Wednesday, May 23, 2018
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Why is the current status of Pakistan of concern to us? What possible benefit could we gain from obtaining knowledge on a country that is so diametrically different to ours? The short answer is that while we are not required to care it is most definitely in our best interest to be mindful of the present situation in the Middle East and Pakistan. Besides, knowledge is power!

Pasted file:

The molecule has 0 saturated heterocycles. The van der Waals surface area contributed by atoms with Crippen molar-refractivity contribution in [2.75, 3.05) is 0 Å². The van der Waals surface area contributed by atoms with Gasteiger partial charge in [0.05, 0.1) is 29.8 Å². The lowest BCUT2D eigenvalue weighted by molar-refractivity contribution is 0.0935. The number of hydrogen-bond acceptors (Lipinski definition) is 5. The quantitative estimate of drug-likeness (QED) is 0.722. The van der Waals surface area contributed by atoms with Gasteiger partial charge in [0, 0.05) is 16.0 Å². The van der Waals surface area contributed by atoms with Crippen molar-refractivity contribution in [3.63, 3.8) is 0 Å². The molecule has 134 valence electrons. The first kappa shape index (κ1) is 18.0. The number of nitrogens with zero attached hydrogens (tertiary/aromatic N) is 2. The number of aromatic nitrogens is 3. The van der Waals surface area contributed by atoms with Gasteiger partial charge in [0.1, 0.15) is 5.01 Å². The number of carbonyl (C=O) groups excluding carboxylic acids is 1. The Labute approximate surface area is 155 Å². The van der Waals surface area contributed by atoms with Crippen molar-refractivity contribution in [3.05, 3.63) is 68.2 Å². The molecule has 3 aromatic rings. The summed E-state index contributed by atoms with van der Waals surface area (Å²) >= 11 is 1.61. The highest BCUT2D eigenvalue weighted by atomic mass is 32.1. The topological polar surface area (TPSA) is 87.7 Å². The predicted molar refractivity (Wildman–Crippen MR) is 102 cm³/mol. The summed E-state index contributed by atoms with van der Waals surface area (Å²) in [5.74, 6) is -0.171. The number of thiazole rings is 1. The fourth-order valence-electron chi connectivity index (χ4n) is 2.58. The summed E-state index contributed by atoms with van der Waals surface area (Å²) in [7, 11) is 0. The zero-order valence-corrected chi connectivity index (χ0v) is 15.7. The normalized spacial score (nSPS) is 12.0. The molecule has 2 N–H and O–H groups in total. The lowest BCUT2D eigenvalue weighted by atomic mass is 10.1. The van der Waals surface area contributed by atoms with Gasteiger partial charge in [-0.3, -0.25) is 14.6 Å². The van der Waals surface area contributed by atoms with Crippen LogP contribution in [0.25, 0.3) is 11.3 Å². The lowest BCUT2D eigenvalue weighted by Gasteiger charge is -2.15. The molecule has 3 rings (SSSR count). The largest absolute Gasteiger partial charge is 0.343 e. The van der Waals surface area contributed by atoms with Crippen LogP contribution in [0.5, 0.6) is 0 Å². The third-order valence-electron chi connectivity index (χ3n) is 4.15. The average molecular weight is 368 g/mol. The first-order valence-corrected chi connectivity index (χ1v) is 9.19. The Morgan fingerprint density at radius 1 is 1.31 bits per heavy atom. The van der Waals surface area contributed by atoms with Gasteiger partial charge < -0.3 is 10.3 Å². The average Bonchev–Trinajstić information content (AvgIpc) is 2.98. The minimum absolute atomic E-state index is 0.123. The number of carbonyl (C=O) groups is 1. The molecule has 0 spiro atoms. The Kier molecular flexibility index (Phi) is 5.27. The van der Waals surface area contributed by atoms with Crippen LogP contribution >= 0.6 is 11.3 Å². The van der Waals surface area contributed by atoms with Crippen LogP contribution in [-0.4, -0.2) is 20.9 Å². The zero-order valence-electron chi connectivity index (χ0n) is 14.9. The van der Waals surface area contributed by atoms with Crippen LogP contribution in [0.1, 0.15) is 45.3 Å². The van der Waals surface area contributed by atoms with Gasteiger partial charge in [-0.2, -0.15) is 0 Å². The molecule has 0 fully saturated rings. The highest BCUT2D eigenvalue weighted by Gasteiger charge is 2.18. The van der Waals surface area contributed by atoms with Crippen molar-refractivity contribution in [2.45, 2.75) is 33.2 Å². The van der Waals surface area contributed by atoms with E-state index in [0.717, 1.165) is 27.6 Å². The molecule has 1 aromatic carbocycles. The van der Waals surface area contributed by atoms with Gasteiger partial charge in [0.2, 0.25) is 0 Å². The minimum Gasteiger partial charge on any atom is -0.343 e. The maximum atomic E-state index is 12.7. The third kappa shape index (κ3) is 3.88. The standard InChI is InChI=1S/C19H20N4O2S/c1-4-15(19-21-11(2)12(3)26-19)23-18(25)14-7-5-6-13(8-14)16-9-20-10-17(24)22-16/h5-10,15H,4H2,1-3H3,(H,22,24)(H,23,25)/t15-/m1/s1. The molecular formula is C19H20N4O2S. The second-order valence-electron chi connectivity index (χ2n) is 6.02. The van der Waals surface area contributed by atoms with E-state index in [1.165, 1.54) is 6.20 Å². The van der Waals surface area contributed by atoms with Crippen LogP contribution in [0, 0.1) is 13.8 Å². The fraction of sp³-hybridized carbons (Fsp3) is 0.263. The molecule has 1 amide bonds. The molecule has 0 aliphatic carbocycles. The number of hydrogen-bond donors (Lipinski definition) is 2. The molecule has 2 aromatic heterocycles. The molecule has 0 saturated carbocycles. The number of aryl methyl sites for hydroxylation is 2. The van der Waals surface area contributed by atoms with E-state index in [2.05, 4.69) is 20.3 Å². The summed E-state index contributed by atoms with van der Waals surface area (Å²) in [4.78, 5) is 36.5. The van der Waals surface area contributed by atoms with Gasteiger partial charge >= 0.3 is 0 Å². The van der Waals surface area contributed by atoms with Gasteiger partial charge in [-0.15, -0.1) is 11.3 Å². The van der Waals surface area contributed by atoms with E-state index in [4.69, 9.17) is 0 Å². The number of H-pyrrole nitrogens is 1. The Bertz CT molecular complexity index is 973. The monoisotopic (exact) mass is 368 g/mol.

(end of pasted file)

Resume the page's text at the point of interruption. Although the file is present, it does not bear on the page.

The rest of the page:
I will do my best to summarise the situation from its origins to where they stand at this moment in time. Pakistan is actually a democracy which could be a surprise for many. It is the fifth largest democracy in the world and is officially known as the Islamic Republic of Pakistan. Before 1947 Pakistan and India were one united country until a plebiscite took place, which resulted in the establishment of Pakistan with the assistance of the Muslim League. British India as it was called at the time did not want Pakistan to become a separate country. The purpose of Pakistan was to effectively function as a safe haven for Indian Muslims due to the fact that tensions had been rising between Hindus and Muslims over three decades. There was an escalation in racially and religiously motivated violence. The two religious communities were unable to co-exist side by side. The United Kingdom had no other remedy than to consent to the partition. It was June of 1947 when the transfer of power and independence took place.